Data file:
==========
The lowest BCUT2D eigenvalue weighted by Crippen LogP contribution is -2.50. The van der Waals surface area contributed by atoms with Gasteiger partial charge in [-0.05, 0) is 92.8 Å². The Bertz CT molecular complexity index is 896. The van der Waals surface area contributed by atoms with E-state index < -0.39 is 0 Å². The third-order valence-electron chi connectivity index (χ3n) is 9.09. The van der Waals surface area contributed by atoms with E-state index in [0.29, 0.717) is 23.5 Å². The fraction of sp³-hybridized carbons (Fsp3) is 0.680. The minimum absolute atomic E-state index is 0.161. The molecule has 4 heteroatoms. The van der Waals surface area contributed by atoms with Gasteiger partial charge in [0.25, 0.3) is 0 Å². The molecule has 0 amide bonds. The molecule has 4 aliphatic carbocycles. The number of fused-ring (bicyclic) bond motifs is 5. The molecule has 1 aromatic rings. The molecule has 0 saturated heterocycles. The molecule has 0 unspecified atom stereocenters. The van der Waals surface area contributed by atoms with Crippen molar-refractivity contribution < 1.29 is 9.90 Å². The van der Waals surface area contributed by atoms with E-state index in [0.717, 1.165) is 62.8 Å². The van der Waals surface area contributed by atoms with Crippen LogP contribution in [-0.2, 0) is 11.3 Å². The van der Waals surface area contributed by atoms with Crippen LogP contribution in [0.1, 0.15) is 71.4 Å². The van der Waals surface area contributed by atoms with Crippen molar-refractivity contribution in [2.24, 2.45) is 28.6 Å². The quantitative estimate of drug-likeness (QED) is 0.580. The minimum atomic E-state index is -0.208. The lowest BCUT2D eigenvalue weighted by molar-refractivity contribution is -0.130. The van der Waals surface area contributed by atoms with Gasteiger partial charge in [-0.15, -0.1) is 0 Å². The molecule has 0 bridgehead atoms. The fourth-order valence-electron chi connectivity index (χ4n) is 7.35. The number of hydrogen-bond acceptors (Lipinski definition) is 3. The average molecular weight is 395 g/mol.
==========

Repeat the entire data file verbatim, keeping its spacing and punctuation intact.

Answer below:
The lowest BCUT2D eigenvalue weighted by Crippen LogP contribution is -2.50. The van der Waals surface area contributed by atoms with Gasteiger partial charge in [-0.05, 0) is 92.8 Å². The Bertz CT molecular complexity index is 896. The van der Waals surface area contributed by atoms with E-state index < -0.39 is 0 Å². The third-order valence-electron chi connectivity index (χ3n) is 9.09. The van der Waals surface area contributed by atoms with E-state index in [0.29, 0.717) is 23.5 Å². The fraction of sp³-hybridized carbons (Fsp3) is 0.680. The minimum absolute atomic E-state index is 0.161. The molecule has 4 heteroatoms. The van der Waals surface area contributed by atoms with Gasteiger partial charge in [0.25, 0.3) is 0 Å². The molecule has 0 amide bonds. The molecule has 4 aliphatic carbocycles. The number of fused-ring (bicyclic) bond motifs is 5. The molecule has 1 aromatic rings. The molecule has 0 saturated heterocycles. The molecule has 0 unspecified atom stereocenters. The van der Waals surface area contributed by atoms with Crippen molar-refractivity contribution < 1.29 is 9.90 Å². The van der Waals surface area contributed by atoms with E-state index in [0.717, 1.165) is 62.8 Å². The van der Waals surface area contributed by atoms with Crippen LogP contribution in [-0.2, 0) is 11.3 Å². The van der Waals surface area contributed by atoms with Crippen LogP contribution in [0.1, 0.15) is 71.4 Å². The van der Waals surface area contributed by atoms with Crippen molar-refractivity contribution in [2.24, 2.45) is 28.6 Å². The quantitative estimate of drug-likeness (QED) is 0.580. The minimum atomic E-state index is -0.208. The lowest BCUT2D eigenvalue weighted by molar-refractivity contribution is -0.130. The van der Waals surface area contributed by atoms with Gasteiger partial charge in [-0.15, -0.1) is 0 Å². The molecule has 0 bridgehead atoms. The fourth-order valence-electron chi connectivity index (χ4n) is 7.35. The number of hydrogen-bond acceptors (Lipinski definition) is 3. The average molecular weight is 395 g/mol.